Walking into a home that has coffee brewing is a direct pipeline to my Aunt Steffie’s kitchen on a Sunday morning. Our families alternated homes for post-church “coffee” (it’s a Dutch thing) and one whiff of that sweet elixir being made and I can see the machine in the corner of her kitchen while she places sweets on a plate as if I am standing there today.

Winter brings early evenings, Christmas lights, and cozy fires. I might be in the van or taking a walk when the distinct scent of crackling fire from a nearby home is in the air, and bam! I am in our maroon Oldsmobile 88  on a winter night heading to my Uncle Jake’s house for a Christmas party. The kids all hung out in his basement with the massive console TV and ate chips in freedom from the adults laughing it up in the living room. Those were the nights that if you stayed out of sight long enough your parents forgot you were there and you could stay up extra late with the big kids.

Did you ever have a pair of mittens that fit great when you first got them, but soon the thumb hole on one didn’t line up and you were forced to wear them with your one thumb cramping from being held at a weird angle? That’s not just me, be honest. If I smell a wet wool mitten, I can feel my left thumb tingle with the memory of a pair of mauve mitts from 1980-something. Stacey in my class had the same pair and we often mixed them up when they were drying on the heather in the hallway. But we could always figure out which pair was mine because FAULTY THUMB HOLE.

I could write a whole series of posts on memories conjured up by simple smells:

Jiffy Pop = Mrs. St. Pierre’s house on a Friday night.

Black licorice = the jellybeans my grandpa kept in his shirt pocket.

A freshly-lit candle = my childhood kitchen.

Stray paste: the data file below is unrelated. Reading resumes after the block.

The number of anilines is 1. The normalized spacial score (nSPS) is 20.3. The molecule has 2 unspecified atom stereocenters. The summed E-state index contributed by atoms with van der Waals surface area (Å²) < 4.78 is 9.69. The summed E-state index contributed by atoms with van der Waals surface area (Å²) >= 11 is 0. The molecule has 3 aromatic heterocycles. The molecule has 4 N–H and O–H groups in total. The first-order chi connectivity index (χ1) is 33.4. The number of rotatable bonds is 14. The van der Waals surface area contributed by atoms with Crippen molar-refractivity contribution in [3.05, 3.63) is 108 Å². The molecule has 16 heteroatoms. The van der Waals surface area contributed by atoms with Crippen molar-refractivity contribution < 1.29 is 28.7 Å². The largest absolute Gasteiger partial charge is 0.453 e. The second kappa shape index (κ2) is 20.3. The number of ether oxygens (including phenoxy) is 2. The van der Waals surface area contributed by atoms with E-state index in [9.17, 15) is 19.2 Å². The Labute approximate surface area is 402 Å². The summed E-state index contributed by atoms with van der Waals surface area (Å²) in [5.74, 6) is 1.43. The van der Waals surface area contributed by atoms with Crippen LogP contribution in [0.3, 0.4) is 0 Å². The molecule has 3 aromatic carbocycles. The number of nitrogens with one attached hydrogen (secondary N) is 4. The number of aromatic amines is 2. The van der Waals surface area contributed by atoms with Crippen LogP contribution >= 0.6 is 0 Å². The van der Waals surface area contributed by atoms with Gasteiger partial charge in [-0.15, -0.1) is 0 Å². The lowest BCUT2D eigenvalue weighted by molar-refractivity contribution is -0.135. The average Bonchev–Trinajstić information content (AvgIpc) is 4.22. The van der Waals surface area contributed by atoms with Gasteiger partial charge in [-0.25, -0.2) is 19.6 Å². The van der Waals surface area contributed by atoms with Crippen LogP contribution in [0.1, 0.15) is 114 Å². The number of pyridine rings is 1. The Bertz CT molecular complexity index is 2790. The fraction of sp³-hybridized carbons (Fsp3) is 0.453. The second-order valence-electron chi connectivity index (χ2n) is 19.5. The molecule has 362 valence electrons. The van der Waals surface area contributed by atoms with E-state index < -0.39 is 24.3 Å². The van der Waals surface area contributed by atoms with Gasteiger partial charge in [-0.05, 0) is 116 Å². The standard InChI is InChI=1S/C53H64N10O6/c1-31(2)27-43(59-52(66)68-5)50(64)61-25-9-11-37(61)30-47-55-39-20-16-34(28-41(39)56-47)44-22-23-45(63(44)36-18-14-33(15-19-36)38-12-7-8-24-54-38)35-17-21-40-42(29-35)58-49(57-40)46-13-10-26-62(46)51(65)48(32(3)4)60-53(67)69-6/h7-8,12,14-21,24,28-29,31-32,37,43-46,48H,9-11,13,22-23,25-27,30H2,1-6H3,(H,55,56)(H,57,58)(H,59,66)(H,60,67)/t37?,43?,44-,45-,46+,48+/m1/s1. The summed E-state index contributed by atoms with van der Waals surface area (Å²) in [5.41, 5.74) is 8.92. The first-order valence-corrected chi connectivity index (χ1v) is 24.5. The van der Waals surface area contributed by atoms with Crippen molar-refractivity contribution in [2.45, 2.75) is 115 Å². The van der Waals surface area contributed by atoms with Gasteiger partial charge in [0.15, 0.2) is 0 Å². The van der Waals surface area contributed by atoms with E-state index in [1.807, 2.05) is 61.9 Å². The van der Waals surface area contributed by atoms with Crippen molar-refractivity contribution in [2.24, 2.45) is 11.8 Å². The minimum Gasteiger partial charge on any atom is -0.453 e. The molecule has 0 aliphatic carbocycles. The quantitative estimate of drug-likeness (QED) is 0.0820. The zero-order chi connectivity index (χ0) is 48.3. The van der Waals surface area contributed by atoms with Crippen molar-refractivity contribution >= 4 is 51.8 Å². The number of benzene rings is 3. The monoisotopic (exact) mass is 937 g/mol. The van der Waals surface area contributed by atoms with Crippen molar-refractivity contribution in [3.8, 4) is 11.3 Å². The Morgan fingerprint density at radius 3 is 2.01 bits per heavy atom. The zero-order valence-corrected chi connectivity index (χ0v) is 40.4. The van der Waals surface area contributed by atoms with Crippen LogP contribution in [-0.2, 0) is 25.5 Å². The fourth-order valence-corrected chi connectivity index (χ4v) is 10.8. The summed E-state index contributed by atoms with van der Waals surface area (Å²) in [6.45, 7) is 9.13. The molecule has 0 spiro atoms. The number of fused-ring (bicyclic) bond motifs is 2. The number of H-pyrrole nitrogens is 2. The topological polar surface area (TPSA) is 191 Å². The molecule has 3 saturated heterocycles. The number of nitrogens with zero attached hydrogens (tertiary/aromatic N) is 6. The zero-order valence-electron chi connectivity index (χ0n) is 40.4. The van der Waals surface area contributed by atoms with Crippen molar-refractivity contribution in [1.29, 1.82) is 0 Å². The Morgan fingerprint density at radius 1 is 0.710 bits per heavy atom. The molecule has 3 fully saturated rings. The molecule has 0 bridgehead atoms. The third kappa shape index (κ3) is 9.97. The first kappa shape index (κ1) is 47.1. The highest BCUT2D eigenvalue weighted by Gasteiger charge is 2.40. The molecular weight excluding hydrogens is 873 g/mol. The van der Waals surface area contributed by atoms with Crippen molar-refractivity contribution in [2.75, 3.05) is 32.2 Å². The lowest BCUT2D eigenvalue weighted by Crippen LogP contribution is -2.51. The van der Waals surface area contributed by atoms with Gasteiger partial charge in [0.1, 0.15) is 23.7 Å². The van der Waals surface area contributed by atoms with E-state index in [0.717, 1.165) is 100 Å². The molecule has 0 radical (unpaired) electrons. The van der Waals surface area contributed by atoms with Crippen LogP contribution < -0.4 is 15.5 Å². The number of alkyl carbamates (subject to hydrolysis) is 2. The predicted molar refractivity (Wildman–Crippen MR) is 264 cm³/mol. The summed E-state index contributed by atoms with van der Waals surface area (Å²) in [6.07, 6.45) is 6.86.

Newly-applied nail polish – getting my nails painted gold by my big sister.

Freshly-scooped pumpkin guts = roasting seeds in kindergarten with Mrs. Laurence.

Just-opened bag of chips = playing games with my cousins at Auntie Ina’s house.

Tim Hortons chocolate dip doughnut = getting ready for a family road trip by picking up a party pack.

These memories seem to all be chunked into my early years. I’m not sure about its significance or if there is any rhyme or reason. But it happens more and more and I’m not complaining.

These are simple memories, not the trips we took or the long-coveted gifts I received. They are every day events. The common factor is that they are all connected to family and friends. Sharing those day-to-day moments with people who mattered are what I keep conjuring.

Sometimes I worry that time is going by too quickly and we haven’t done enough or been enough for our kids. But we eat dinner together, play card games (even though they cheat at Old Maid), brew tea and pop popcorn. Maybe we’re depositing into their olfactory memories and one day the smell of freshly-baked brownies will cause them to pause and call their mom. Or text. I’ll take it.

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May the smell of clean laundry bring back the time you had no dry underwear and since we didn’t have a dryer we were forced to improvise.

Cross Cana-don’t

A beautiful summer evening at the community park is the perfect setting for playground games with neighbours. Or so you’d think.

It started out as a casual and active game of Mulch Man (a combination of the classic Tag and Sandman, but on mulch). There was laughter and joking and connections between friends. The squealing when a player just missed being caught could be heard across the field. Glorious. Just glorious.

Until it wasn’t.

Some of the children suggested we move on to a different game, namely Cross Canada. Essentially, all participants line up on one end of the playing area while the Tagger calls out a characteristic. If you have the characteristic, you may cross safely to the other side of “Canada”. After that, everyone just books it. If tagged, you join the Tagger until one player remains.